I realized it’s simple: What we cannot imagine we cannot do. And we cannot do what we cannot imagine! If we don’t have time to be creative thinkers and doers at any age we might not know that if you can imagine it, it can be.
What happens to all of us when we look at art?
Last week I was lucky enough to spend time at the Frye Museum in Seattle with leading academics, teachers, creatives and artists from around the world. We were there with the VTS team (the creators of Visual thinking Strategies), who have been working on this question for several decades.
What they found and have proven through some beautiful research, is that looking at developmentally appropriate art with the right support makes us emotionally, intellectually and socially stronger. Here's how:
By looking at art in a group and talking about what we see i.e. naming, listing, sorting and interpreting we give each other new ways and vocabulary to describe the world around us.
The VTS team shared the results of numerous studies that tracked children’s developmental progress over many years as they looked at art. We saw how this program literally kick started reading, particularly for students whose first language is not English.
Empathy, tolerance and stamina
Looking at a works of art and talking about what we see allows us to see the world through one another’s eyes. With more practice in doing this we build the skills that allow us to hear, acknowledge and express acceptance of different ways of seeing an image, thing or situation. To do this we also need to sit with an image for a while - this act itself builds stamina and focus in an increasingly visual world in which we skim images for information at great speed.
Critical thinking skills
With repeated "eyes on canvas" time in group discussions you see a child’s critical thinking skills develop in ways that move them beyond their ‘age defined developmental stage’. To prove this we poured over transcripts of VTS led conversations about art. We got to code (using the VTS schema) each idea everyone brought to the group. We found a direct correlation between more art viewing and more open-ended, speculative language as viewers moved beyond concrete or right and wrong answer thinking. We also saw students backing up their thoughts with evidence based on their observations of the art. With time members of the group were also consciously acknowledging and building on one another’s ideas. Incredibly, some art viewing 10 year olds were showing greater complexity in their critical thinking skills than adults with little exposure to art.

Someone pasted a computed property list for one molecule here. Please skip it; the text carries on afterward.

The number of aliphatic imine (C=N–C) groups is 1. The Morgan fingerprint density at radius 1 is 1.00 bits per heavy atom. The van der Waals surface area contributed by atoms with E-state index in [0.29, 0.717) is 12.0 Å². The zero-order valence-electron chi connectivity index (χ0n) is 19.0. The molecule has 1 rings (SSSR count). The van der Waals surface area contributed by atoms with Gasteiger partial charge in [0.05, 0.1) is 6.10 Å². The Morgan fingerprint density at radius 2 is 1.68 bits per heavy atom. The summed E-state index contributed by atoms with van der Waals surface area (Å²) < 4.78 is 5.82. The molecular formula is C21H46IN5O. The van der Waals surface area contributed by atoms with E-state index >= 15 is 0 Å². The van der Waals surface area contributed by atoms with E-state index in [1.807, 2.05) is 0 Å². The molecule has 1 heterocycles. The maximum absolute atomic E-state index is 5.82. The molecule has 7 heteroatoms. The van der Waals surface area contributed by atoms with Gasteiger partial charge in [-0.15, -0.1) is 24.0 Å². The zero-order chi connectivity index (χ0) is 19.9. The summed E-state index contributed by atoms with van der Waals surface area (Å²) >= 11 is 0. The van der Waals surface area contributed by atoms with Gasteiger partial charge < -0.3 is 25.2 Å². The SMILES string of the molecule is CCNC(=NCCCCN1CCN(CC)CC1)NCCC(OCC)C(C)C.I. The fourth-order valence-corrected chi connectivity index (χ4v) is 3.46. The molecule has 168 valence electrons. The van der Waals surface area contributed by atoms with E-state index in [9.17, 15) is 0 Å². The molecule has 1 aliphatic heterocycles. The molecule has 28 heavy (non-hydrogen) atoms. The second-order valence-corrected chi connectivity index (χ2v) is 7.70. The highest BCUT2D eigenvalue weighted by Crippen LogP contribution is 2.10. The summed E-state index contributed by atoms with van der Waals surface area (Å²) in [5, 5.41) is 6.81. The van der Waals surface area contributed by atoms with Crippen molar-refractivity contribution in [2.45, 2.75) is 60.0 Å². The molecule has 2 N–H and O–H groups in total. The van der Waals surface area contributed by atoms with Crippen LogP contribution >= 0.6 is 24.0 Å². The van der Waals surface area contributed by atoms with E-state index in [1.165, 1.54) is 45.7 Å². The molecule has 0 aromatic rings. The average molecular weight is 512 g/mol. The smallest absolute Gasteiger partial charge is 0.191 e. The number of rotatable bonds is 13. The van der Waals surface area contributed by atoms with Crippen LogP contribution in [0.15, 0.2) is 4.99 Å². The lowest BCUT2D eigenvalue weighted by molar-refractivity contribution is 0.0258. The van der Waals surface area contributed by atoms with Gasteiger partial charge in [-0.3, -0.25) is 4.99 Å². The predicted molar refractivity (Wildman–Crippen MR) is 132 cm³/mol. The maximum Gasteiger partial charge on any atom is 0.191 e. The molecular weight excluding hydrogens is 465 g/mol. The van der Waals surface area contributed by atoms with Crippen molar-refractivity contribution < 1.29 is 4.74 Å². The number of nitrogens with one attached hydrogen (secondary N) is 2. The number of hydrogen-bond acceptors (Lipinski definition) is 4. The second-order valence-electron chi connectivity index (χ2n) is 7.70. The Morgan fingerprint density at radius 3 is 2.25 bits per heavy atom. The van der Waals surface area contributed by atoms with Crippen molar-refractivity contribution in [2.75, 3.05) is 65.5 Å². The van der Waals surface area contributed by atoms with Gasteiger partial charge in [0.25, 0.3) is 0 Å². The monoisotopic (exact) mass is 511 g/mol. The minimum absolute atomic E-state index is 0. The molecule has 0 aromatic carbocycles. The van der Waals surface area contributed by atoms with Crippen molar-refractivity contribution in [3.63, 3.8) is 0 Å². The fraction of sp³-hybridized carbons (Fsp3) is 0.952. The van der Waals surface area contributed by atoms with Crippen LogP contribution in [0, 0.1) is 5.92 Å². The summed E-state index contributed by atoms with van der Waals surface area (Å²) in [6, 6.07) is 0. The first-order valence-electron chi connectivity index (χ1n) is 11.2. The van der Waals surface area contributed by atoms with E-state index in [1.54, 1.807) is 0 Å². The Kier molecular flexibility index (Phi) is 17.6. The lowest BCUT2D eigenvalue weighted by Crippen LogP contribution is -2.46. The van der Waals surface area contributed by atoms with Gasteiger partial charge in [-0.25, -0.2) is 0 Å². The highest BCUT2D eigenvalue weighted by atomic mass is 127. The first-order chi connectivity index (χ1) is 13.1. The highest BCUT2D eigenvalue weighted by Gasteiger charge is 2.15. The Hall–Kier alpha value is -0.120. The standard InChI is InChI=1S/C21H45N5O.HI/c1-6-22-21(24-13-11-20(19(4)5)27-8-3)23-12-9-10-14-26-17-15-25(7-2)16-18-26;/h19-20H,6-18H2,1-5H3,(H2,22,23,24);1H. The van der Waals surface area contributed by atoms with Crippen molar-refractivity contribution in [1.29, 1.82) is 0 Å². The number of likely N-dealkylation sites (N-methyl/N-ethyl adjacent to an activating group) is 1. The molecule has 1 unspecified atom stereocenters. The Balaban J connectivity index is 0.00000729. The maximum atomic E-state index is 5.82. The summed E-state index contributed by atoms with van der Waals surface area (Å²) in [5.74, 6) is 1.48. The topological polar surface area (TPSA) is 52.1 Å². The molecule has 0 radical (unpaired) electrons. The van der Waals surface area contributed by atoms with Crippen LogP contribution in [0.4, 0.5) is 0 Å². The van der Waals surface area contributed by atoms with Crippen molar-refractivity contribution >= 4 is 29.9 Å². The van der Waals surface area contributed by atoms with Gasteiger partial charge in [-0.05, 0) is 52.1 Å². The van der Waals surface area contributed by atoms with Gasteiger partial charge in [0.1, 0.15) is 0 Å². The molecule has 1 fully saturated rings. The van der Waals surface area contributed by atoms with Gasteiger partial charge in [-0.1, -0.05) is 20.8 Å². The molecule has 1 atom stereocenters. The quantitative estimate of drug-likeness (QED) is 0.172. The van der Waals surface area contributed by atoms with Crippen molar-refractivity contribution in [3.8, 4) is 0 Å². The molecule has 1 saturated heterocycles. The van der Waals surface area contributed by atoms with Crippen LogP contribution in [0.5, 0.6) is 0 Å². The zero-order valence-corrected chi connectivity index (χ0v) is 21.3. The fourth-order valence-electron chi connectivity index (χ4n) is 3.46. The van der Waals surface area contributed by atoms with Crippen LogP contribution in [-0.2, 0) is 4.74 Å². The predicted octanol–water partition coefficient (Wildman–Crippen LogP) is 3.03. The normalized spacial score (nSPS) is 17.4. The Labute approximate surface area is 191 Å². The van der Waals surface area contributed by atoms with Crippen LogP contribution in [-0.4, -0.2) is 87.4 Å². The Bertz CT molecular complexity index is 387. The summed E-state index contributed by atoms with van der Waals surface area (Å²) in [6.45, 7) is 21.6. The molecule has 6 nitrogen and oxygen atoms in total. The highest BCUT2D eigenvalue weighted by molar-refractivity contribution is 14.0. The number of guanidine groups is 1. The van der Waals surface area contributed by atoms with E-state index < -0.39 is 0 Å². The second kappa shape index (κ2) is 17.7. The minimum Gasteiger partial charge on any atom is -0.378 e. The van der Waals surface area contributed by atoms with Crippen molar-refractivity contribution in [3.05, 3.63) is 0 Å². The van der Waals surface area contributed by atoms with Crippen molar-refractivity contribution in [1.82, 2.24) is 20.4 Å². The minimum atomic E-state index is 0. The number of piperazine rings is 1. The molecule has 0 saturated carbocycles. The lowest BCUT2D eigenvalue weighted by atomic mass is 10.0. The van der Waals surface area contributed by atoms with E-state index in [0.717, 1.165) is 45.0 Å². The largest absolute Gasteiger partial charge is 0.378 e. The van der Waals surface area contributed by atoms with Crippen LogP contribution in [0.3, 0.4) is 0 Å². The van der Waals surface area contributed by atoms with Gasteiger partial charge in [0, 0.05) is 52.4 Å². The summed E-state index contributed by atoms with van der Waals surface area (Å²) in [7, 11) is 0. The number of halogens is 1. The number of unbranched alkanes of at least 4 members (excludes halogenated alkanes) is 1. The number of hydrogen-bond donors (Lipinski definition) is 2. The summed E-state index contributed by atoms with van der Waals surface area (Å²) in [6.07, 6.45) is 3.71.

The other wonderful thing that all we sort of knew and got concrete evidence for, is that when you look at art together your group becomes a “meaning making community” in which each indivduals comments or contribution of an idea about the work of art enhances the group understanding of it. This builds a democratic and safe environment for sharing ideas and a strong sense of community.
This can be helpful in so many settings, one participant in our group had politically disparate representatives from Greece and Macedonia around a table talking things through whilst looking at art together. Another had a large multinational company’s CEO lead a discussion on a work of art about which he said, “ this is amazing, I thought I knew my teams and how they worked together, but now I am actually seeing the whole picture”.
With all this evidence about the benefits of looking at art I am now wondering if the question should be what happens to us all when we don’t look at art?
More good news: it only takes 10 experiences of 30 mins over 365 days for 3 years for looking at art to have a direct, positive impact on growth!
Even better news: we have created an art explorer kit Take a Closer Look at Art that you can use to keep track and encourage your family to explore a wide range of art together! This will be on sale soon so you can dip in over the long summer vacation period.